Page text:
Physician-scientists at Memorial Sloan-Kettering Cancer Center (MSKCC) are studying a novel approach to treat metastatic melanoma, known as immunotherapy, which uses the body’s own immune system to attack cancer. Presented today at the American Society of Clinical Oncology (ASCO) annual meeting, encouraging new data shows – for the first time – a survival benefit in metastatic melanoma patients using an immunotherapy discovered and clinically investigated by researchers at Memorial Sloan-Kettering.
The therapy, called anti-CTLA-4 (now known as ipilimumab), was developed in 1996 by James Allison, PhD, Chair of the Sloan-Kettering Institute’s Immunology Program at MSKCC. For the past 20 years, Dr. Allison’s research has focused on the mechanisms that regulate the immunologic responses of T lymphocytes – commonly referred to as T cells – with an emphasis on manipulating T cell response in order to develop novel tumor immunotherapy approaches.
Over the years, researchers from MSKCC have been deeply involved in preclinical and clinical studies using ipilimumab, most notably a 2009 Phase II multi-center trial led by Jedd Wolchok, a medical oncologist at MSKCC and participant in the Phase III trial (being presented at ASCO), which found a dose-response relationship to the drug in patients with stage III or IV disease. Dr. Wolchok also led a team in the development of a novel set of tumor-response criteria based on ipilimumab’s unique mechanism of action.
Together, recent advances in understanding intracellular signaling pathways and immunotherapies such as ipilimumab to block those pathways have allowed clinicians to offer melanoma patients new treatment options for this disease.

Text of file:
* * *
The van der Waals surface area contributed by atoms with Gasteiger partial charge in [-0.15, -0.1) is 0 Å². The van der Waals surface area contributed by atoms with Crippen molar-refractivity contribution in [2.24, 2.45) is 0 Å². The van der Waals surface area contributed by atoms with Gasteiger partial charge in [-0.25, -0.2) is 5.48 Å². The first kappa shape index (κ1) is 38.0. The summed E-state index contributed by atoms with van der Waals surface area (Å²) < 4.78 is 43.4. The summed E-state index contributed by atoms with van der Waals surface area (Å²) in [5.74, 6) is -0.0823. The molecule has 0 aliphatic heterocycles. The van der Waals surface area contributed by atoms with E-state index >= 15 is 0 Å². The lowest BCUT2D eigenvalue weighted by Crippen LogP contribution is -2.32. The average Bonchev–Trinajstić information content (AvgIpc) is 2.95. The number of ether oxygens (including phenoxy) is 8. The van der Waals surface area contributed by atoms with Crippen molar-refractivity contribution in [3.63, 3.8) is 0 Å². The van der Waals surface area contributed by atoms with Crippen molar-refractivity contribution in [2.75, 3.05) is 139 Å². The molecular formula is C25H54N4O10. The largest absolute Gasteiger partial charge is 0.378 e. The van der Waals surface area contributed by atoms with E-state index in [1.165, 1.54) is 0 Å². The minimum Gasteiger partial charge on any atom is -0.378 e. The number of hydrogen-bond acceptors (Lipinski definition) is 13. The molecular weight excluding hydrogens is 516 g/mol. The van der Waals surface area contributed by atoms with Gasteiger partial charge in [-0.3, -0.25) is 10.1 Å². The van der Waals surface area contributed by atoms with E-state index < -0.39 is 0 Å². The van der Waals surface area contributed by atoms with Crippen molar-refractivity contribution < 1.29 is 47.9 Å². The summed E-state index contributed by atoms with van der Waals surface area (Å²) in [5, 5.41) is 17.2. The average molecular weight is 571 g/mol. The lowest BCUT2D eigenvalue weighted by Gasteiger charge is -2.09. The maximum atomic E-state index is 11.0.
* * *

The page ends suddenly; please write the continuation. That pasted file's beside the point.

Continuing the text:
“The success of ipilimumab is a milestone in cancer immunology and also in the development of more effective therapies for patients with advanced melanoma,” explains Dr. Wolchok.
“This solid step forward in the treatment of metastatic melanoma could not have been possible without the insightful and visionary science of Dr. Allison, as well as the commitment of a team of dedicated colleagues at Bristol-Myers Squibb and a group of experienced and determined clinical investigators.”
In addition, researchers at MSKCC are studying biomarkers to help identify those patients who could benefit most from therapies like ipilimumab, and they have received a National Institute of Health Grand Opportunity Stimulus award to study how the immune response to the NY-ESO-1 antigen is related to clinical outcome for ipilimumab therapy. This work, which is being conducted in several large clinical trials, is also supported by grants from the Melanoma Research Alliance and the Cancer Research Institute.
According to the National Cancer Institute, more than 68,000 new cases of melanoma were diagnosed in the United States in 2009, and more than 8,600 Americans died from the disease. Melanoma is the least common form of skin cancer, but is considered the most serious.
SOURCE Memorial Sloan-Kettering Cancer Center